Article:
A team led by a University of Cambridge professor has managed to cut the noise level of a typical wind turbine blade by 10 decibels, using a 3D-printed material that imitates the surface of an owl’s wings.
“Much of the noise caused by a wing—whether it’s attached to a bird, a plane or a fan—originates at the trailing edge where the air passing over the wing surface is turbulent,” said mathematician Nigel Peake, who conducted the study with colleagues at Virginia Tech, Lehigh and Florida Atlantic Universities. “The structure of an owl’s wing serves to reduce noise by smoothing the passage of air as it passes over the wing, scattering the sound so their prey can’t hear them coming.”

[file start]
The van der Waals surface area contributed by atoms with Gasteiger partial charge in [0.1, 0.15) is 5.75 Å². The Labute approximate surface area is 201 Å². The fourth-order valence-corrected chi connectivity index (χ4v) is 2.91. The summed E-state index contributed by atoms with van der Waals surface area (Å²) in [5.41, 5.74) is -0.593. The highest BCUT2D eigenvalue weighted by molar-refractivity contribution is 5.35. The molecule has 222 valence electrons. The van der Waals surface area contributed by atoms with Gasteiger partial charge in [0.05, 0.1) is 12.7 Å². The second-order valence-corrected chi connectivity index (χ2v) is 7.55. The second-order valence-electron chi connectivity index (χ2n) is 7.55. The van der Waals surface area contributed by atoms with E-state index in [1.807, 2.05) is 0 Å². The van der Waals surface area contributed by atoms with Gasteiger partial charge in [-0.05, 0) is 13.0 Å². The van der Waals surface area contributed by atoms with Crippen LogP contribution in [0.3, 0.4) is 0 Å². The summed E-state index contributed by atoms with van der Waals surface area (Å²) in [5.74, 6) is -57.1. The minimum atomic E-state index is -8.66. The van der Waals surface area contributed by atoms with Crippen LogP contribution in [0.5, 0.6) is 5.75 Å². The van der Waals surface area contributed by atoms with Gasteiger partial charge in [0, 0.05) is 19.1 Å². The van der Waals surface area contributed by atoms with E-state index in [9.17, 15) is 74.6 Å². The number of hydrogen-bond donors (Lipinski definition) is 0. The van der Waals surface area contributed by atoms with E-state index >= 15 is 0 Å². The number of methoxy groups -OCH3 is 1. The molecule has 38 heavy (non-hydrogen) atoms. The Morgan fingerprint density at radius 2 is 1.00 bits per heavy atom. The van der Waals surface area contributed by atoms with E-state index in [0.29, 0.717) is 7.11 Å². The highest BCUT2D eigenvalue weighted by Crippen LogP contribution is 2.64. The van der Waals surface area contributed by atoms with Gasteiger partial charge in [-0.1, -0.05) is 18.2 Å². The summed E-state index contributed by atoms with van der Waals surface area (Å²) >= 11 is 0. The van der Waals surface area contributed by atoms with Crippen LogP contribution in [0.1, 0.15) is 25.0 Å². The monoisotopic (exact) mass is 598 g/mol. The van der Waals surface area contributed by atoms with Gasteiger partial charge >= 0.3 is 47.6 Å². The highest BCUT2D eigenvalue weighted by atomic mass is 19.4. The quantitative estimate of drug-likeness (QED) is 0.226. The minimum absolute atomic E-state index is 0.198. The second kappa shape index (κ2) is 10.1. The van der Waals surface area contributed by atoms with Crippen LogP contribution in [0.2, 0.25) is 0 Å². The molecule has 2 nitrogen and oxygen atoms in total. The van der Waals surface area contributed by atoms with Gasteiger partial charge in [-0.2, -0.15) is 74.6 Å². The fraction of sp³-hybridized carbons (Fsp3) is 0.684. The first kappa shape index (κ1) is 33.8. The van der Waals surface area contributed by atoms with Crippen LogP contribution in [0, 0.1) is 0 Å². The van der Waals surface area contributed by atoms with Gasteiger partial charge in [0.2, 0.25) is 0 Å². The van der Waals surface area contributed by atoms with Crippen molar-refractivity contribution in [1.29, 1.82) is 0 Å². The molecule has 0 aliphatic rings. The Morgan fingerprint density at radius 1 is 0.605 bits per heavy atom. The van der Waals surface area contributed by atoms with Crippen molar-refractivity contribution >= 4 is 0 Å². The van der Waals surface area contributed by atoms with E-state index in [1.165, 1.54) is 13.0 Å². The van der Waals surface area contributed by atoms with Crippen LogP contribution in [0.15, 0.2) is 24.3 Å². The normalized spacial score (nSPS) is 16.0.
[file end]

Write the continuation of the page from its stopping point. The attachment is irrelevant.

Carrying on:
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Early tests of the 3D-printed material “have demonstrated that it could significantly reduce the amount of noise produced by wind turbines and other types of fan blades, such as those in computers or planes,” states a University of Cambridge release. “Since wind turbines are heavily braked in order to minimize noise, the addition of this new surface would mean that they could be run at much higher speeds, producing more energy while making less noise.”
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